• DO NOT PROCRASTINATE. Don't worry about the amount of material you need to know: that's wasting time. Instead, start studying! Give each topic enough review time and spend the most time on subjects emphasized by the professor.
  • Test yourself on the material. As you write problems on the board, talk out loud about what you are doing. (Give the lecture!) If you can talk and write about it, you know it.
  • The night before the exam, gather any materials that you might need: pencil, pen, calculator, scantron, etc. Then, get a good night's sleep.
  • Avoid cramming. Cramming requires a great deal of energy, contributes to stress and tension, and does not last. Cramming is one of the reasons you may “blank out.”
  • Eat a healthy breakfast. Some foods that are recommended to reduce stress include fresh fruits and vegetables. In general, high carbohydrate foods won't sustain you while proteins will. Figure out what's best for you to eat in the mornings.
  • Be on time. Start out early, get a good parking spot, walk relaxed; slow things down.
  • Don't talk to other students before the exam because you might just get confused. Other students may be suffering from test anxiety and they can make you feel anxious if they start asking you questions. Remember: it's a solo experience.

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What To Do During the Exam

  • READ THE DIRECTIONS CAREFULLY. Directions include vital information such as where to write your answers, how to write your answers, whether spelling counts, if you need to show all your work, etc. You may lose vital points because you didn't follow directions.
  • Pace yourself and budget your time. Avoid looking at the clock – just focus on the test.
  • If you blank on a question, skip it and move on. Sometimes reading other test questions will help you remember answers to those questions you skipped.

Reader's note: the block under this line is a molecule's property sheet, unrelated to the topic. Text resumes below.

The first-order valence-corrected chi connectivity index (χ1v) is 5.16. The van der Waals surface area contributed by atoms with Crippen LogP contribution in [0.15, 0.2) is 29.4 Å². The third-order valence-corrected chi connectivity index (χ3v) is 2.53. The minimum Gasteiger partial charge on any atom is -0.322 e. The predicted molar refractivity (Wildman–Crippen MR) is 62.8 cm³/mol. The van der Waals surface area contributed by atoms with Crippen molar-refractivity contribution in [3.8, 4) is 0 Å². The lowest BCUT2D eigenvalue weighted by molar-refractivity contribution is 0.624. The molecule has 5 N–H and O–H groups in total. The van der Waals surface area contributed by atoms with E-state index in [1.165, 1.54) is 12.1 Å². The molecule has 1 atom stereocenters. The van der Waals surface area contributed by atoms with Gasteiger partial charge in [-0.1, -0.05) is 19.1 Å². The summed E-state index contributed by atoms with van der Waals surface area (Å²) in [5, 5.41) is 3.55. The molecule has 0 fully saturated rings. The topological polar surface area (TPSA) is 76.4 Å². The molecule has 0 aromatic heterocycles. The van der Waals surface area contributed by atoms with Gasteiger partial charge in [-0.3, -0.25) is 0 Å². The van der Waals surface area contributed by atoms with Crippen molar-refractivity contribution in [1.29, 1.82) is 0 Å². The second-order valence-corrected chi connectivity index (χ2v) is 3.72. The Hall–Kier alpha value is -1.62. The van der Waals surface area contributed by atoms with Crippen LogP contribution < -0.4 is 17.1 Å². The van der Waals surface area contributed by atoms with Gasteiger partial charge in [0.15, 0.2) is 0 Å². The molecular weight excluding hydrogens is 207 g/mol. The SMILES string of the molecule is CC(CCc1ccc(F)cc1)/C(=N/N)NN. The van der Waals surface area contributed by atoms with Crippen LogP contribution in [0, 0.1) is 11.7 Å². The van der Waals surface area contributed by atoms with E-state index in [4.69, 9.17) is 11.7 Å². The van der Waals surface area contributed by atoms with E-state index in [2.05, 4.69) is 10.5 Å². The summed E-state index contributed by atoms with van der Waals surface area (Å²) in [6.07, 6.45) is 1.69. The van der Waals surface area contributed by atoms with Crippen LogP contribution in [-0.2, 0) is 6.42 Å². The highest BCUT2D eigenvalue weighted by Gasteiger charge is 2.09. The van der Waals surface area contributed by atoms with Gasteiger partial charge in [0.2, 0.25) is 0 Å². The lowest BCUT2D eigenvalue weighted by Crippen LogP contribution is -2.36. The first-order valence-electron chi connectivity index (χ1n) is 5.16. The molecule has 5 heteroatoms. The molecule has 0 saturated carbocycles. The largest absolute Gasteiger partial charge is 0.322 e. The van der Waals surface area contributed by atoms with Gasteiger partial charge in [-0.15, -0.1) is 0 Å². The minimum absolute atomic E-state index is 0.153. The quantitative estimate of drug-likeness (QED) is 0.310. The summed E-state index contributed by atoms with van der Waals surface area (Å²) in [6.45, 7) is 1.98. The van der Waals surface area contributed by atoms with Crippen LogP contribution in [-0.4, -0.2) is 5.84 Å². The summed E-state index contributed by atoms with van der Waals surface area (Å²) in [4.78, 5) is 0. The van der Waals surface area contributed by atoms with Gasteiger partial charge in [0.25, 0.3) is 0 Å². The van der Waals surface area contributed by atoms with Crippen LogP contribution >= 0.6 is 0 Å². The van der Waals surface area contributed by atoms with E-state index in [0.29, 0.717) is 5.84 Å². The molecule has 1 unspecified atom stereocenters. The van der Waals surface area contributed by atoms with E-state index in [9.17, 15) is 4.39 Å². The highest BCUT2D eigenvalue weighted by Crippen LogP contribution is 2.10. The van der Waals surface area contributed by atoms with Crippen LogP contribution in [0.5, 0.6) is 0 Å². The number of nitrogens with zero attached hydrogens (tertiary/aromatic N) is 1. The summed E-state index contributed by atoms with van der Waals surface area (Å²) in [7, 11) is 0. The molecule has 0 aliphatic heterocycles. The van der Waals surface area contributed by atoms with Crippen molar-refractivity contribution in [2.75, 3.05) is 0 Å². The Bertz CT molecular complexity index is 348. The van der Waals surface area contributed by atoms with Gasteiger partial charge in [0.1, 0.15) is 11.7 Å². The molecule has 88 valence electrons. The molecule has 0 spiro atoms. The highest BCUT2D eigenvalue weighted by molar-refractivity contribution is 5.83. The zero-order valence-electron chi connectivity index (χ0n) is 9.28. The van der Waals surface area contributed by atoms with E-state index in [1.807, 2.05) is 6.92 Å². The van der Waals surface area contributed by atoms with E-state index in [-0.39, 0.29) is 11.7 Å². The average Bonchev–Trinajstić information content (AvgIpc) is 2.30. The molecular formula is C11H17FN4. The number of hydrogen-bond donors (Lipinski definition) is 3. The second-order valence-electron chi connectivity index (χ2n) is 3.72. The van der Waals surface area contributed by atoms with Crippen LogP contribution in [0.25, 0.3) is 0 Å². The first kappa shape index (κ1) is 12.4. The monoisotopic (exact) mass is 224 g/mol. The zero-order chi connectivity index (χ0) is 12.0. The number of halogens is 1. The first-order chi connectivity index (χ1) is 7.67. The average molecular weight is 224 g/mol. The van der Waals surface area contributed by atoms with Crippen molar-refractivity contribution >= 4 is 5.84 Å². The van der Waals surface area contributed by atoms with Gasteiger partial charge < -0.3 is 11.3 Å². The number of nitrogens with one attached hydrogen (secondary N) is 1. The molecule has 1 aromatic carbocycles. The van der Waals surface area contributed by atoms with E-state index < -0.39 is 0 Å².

• If others are turning in their tests, don't panic. There's no prize for finishing first. Stay focused.
  • Remember to relax, breathe, and don't think about fear or the consequences of the exam. Just put your best foot forward and do your personal best.

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What To Do After the Exam

  • FORGET ABOUT IT. Yes! It's all over. Go home and relax.
  • Don't talk to others about what was on the exam. Asking questions such as “What did you get for #35?” will not help you or the other person. Many professors give different versions of the exam (i.e., Version A, B, C) so you might not be asking about the same question. Worrying about an answer after the test is over contributes to test anxiety.
  • Treat yourself. If you have no other commitments (i.e., other exams or class), spend some time relaxing and doing a whole lot of nothing.
  • After a couple of hours, try to list some factors that you think improved your test taking and reduced your test anxiety. Even if you list only a few, it's still a starting point that will lead to success of overcoming your test anxiety.

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Works Cited

University of Buffalo, C. S. (n.d.). Test Anxiety. Retrieved from Counseling Services: http://ub-counseling.buffalo.edu/stresstestanxiety.shtml

Walter Pauk, R. J. (2005). How to Study in College. Boston, New York: Houghton Mifflin Company.

University of Western Ontario, Student Development Centre. Managing Test Anxiety. http://www.sdc.uwo.ca/learning/mcanx.html

George Washington University, University Counseling Center. Test Anxiety. http://gwired.gwu.edu/counsel/index.gw/Site_ID/5176/Page_ID/14095/

Rhonda J. Montgomery, P. G. (1997). Cornerstone Building on Your Best. Needham: Allyn and Bacon

Landsberger, J. (1996). Overcoming Test Anxiety. Retrieved from Study Guides and Strategies: http://www.studygs.net/tstprp8.htm

Ellis, D. (2003). Becoming a Master Student. Boston, New York: Houghton Mifflin Company.

kidshealth.org. (1995-2010). What is Test Anxiety? Retrieved from Teens Health: http://kidshealth.org/teen/school_jobs/school/test_anxiety.html